Captain Marvel, the latest installment in Marvel’s blockbuster comic book franchise, follows Carol Danvers (Brie Larson), a warrior who finds herself caught in the middle of an alien war between the Kree and the Skrulls. The film, set mostly on Earth in 1995, also stars Samuel L. Jackson, Jude Law, and Annette Bening. Central Casting cast Background Actors, Stand-Ins, and other roles for the film in California and Louisiana.
Background Actors are heavily featured in many parts of the movie, playing aliens, Air Force crew, and Los Angeles commuters.
“My favorite scene was definitely the train chase scene,” said Casting Director Josh. “We had so many different types of background on the call to fill all the train cars and they all had to fit the ‘90s look.”
In an interview with Vanity Fair, Captain Marvel directors Anna Boden and Ryan Fleck discussed directing the train sequence and how important the Background Actors’ performances were to its success. In the scene, Carol follows a suspected Skrull soldier, who has the ability to change his appearance, onto a Los Angeles Metro train. Background Actors cast by Brad and Josh got featured screen time as Carol passes through the train looking for the disguised Skrull.
“I just can’t stress the importance of having good extras,” Boden told Vanity Fair. “They’re not people who you get to cast beforehand and have read for you, so you really rely on your extras casting . . . because they add so much to a scene like this.”
For Brad, another interesting aspect of casting the project was finding Background Actors to play the various aliens, like the Kree, Skrulls, and Torfans.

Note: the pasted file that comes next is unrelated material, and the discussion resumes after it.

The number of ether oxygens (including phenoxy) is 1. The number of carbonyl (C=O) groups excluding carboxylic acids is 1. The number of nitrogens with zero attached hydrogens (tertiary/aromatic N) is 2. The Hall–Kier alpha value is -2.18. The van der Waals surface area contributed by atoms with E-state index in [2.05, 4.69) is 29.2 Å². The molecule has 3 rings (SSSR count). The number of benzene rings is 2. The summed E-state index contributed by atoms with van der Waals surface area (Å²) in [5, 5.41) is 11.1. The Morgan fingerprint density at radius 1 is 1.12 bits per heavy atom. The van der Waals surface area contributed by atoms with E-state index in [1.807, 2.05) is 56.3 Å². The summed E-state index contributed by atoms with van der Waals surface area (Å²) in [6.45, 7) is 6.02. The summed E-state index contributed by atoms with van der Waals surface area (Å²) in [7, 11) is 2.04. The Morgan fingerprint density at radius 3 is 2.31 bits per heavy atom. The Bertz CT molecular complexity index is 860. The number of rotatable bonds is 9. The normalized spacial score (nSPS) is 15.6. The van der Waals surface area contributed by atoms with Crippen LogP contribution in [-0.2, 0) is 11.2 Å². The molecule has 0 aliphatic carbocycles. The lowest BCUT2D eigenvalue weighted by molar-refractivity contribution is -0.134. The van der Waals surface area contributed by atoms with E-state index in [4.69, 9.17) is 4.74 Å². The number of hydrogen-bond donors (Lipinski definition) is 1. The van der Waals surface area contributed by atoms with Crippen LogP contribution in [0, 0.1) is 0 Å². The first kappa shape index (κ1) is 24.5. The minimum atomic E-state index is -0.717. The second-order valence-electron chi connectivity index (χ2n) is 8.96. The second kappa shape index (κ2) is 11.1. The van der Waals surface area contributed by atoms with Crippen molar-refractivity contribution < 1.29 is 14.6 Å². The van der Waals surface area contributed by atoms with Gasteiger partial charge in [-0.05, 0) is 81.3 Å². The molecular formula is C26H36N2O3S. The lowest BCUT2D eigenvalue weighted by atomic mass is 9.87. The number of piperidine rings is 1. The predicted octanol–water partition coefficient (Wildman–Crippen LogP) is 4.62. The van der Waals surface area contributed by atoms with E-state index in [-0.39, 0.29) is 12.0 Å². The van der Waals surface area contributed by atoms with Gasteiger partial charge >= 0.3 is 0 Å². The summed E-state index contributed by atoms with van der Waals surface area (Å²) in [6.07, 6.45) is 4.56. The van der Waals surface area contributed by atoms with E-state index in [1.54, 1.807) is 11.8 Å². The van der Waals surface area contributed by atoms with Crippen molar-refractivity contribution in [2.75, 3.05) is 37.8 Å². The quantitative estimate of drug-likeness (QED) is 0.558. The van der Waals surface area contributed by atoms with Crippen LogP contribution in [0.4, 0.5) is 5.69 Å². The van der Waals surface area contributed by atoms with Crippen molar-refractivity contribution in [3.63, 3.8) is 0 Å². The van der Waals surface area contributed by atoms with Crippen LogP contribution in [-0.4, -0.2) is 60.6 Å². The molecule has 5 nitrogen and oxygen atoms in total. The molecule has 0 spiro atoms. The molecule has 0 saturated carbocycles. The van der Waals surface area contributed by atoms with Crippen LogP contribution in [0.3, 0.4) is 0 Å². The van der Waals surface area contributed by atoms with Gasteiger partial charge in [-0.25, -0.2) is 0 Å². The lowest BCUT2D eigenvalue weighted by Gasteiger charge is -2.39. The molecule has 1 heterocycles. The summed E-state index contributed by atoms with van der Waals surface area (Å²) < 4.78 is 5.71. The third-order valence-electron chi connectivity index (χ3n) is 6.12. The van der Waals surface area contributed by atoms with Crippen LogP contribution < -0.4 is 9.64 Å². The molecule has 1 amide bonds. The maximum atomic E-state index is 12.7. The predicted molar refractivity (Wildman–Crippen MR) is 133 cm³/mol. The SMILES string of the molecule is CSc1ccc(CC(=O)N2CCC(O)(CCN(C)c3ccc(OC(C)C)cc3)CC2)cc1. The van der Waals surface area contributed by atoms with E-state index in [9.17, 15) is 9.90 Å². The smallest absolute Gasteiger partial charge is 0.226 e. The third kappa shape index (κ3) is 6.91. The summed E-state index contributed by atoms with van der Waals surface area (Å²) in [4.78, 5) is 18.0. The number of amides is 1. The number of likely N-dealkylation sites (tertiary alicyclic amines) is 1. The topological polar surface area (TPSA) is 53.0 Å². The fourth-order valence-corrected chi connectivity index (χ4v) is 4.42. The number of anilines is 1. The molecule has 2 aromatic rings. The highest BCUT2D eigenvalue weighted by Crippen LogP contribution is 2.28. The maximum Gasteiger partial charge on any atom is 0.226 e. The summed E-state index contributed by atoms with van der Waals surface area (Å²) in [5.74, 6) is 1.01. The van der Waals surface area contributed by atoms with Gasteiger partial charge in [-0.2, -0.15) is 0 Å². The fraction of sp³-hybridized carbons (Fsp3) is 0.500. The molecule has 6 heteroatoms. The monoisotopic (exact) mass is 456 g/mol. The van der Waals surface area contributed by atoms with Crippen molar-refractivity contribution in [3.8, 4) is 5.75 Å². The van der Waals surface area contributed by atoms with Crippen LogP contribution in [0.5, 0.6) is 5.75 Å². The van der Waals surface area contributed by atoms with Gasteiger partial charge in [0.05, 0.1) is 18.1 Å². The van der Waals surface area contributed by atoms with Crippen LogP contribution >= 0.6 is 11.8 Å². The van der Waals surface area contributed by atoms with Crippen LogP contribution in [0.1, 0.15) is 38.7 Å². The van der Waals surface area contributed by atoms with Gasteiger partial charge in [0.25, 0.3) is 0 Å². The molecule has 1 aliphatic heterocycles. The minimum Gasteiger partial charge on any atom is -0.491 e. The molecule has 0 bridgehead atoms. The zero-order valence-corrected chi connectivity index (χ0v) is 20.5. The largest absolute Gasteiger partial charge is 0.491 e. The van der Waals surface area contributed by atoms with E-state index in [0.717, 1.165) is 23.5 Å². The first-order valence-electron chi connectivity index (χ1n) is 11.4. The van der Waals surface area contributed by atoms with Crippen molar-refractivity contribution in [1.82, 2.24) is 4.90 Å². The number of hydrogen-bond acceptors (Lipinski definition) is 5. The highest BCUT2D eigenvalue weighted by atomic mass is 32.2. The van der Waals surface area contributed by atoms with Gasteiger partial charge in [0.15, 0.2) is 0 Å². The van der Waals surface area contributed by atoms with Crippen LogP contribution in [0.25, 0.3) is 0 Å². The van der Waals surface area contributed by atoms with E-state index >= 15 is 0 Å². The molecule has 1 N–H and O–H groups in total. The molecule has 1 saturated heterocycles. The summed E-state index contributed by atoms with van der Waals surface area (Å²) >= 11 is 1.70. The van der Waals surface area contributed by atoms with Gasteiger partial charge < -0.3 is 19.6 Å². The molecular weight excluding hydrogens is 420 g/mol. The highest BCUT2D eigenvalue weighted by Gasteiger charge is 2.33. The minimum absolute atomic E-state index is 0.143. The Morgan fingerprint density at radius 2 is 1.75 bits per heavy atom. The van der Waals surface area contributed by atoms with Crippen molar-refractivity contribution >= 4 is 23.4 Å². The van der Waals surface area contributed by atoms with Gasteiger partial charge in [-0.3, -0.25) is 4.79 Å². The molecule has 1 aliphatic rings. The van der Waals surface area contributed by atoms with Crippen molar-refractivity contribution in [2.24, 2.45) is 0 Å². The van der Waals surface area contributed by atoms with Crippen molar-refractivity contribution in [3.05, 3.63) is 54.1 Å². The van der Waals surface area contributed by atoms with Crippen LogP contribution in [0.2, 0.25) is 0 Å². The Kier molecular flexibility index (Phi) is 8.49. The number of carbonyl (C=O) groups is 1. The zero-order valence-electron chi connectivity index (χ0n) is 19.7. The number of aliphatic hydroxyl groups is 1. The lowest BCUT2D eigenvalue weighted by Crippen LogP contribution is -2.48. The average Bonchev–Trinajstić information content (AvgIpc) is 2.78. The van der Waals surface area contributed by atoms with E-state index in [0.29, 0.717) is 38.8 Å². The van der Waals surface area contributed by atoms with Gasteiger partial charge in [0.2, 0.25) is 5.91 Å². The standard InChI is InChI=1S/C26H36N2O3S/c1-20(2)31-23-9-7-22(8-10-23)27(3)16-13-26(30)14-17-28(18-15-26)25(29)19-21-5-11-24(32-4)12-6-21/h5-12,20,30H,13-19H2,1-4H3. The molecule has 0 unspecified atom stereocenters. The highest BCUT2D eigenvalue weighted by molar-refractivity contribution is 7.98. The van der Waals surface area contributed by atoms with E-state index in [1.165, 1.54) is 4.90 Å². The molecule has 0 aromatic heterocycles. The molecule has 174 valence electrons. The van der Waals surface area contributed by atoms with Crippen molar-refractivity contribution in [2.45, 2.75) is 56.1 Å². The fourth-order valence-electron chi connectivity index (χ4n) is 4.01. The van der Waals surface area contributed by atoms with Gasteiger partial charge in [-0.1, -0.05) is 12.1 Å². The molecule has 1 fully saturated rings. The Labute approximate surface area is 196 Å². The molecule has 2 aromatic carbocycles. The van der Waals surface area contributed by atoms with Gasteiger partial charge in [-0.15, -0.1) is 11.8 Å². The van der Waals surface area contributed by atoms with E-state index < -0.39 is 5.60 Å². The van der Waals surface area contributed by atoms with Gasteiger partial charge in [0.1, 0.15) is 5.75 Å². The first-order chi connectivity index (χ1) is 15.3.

“I had a bunch of favorite parts, like trying to find all the unique types of people to play the aliens in the film,” Brad said. “Also, being able to go see some of their ‘90s sets and working with the really amazing crew.”
Casting background for a film as big as Captain Marvel also came with a few challenges. Film shoots have a lot of moving parts and shooting schedules often rely on location and resource availability.
“Some of the more challenging aspects of such a huge film were time and location,” Brad said. “There were a couple instances where they would shoot a scene, then the next subsequent shot was filmed a month later in a different part of town. They had scenes filmed all over, from El Segundo, Simi Valley, Rosamond, and even up near Fresno. It was really cool to see how seamless all these shots looked in the film.”
In its first weekend, Captain Marvel broke box office records by bringing in $445 million worldwide to become the sixth-biggest opening ever. The film also marks the largest global opening for a female led film and the second highest debut for a superhero movie, trailing only Avengers: Infinity War. Captain Marvel wasn’t just a hit at the box office, but with Marvel fans Brad and Josh, who enjoyed working on the film.
“I’ve had the opportunity to work on other Marvel projects, but never to such a great capacity,” said Brad, who has previously worked on Marvel films like Captain America: The Winter Soldier, Guardians of the Galaxy Vol. 2, Ant-Man and the Wasp, and the TV series Agent Carter. “I’m definitely proud to have been a part!”
“My favorite part of casting the movie was definitely how it felt like we were part of making history,” Josh said. “The Marvel Cinematic Universe is iconic and to be a part of it was just awesome.”